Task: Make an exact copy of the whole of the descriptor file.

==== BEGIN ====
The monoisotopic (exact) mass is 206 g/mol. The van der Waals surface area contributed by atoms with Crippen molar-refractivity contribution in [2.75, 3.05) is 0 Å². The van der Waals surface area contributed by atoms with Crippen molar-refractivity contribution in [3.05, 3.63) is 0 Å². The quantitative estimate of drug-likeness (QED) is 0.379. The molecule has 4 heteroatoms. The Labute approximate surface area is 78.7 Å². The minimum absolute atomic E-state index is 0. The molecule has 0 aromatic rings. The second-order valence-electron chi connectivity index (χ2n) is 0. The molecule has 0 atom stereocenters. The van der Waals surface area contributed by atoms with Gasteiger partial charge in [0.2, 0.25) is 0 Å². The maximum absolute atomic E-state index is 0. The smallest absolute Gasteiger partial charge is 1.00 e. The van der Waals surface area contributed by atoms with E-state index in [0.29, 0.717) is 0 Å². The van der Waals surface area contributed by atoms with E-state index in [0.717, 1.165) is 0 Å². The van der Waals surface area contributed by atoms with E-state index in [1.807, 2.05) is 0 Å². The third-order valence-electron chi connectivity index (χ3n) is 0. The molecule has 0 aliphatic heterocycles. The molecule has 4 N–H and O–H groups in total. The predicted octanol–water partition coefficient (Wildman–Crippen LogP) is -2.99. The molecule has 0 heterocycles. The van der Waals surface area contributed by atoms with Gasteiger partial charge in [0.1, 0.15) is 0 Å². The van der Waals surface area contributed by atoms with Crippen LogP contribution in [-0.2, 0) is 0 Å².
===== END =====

The monoisotopic (exact) mass is 206 g/mol. The van der Waals surface area contributed by atoms with Crippen molar-refractivity contribution in [2.75, 3.05) is 0 Å². The van der Waals surface area contributed by atoms with Crippen molar-refractivity contribution in [3.05, 3.63) is 0 Å². The quantitative estimate of drug-likeness (QED) is 0.379. The molecule has 4 heteroatoms. The Labute approximate surface area is 78.7 Å². The minimum absolute atomic E-state index is 0. The molecule has 0 aromatic rings. The second-order valence-electron chi connectivity index (χ2n) is 0. The molecule has 0 atom stereocenters. The van der Waals surface area contributed by atoms with Gasteiger partial charge in [0.2, 0.25) is 0 Å². The maximum absolute atomic E-state index is 0. The smallest absolute Gasteiger partial charge is 1.00 e. The van der Waals surface area contributed by atoms with E-state index in [0.29, 0.717) is 0 Å². The van der Waals surface area contributed by atoms with E-state index in [0.717, 1.165) is 0 Å². The van der Waals surface area contributed by atoms with E-state index in [1.807, 2.05) is 0 Å². The third-order valence-electron chi connectivity index (χ3n) is 0. The molecule has 0 aliphatic heterocycles. The molecule has 4 N–H and O–H groups in total. The predicted octanol–water partition coefficient (Wildman–Crippen LogP) is -2.99. The molecule has 0 heterocycles. The van der Waals surface area contributed by atoms with Gasteiger partial charge in [0.1, 0.15) is 0 Å². The van der Waals surface area contributed by atoms with Crippen LogP contribution in [-0.2, 0) is 0 Å².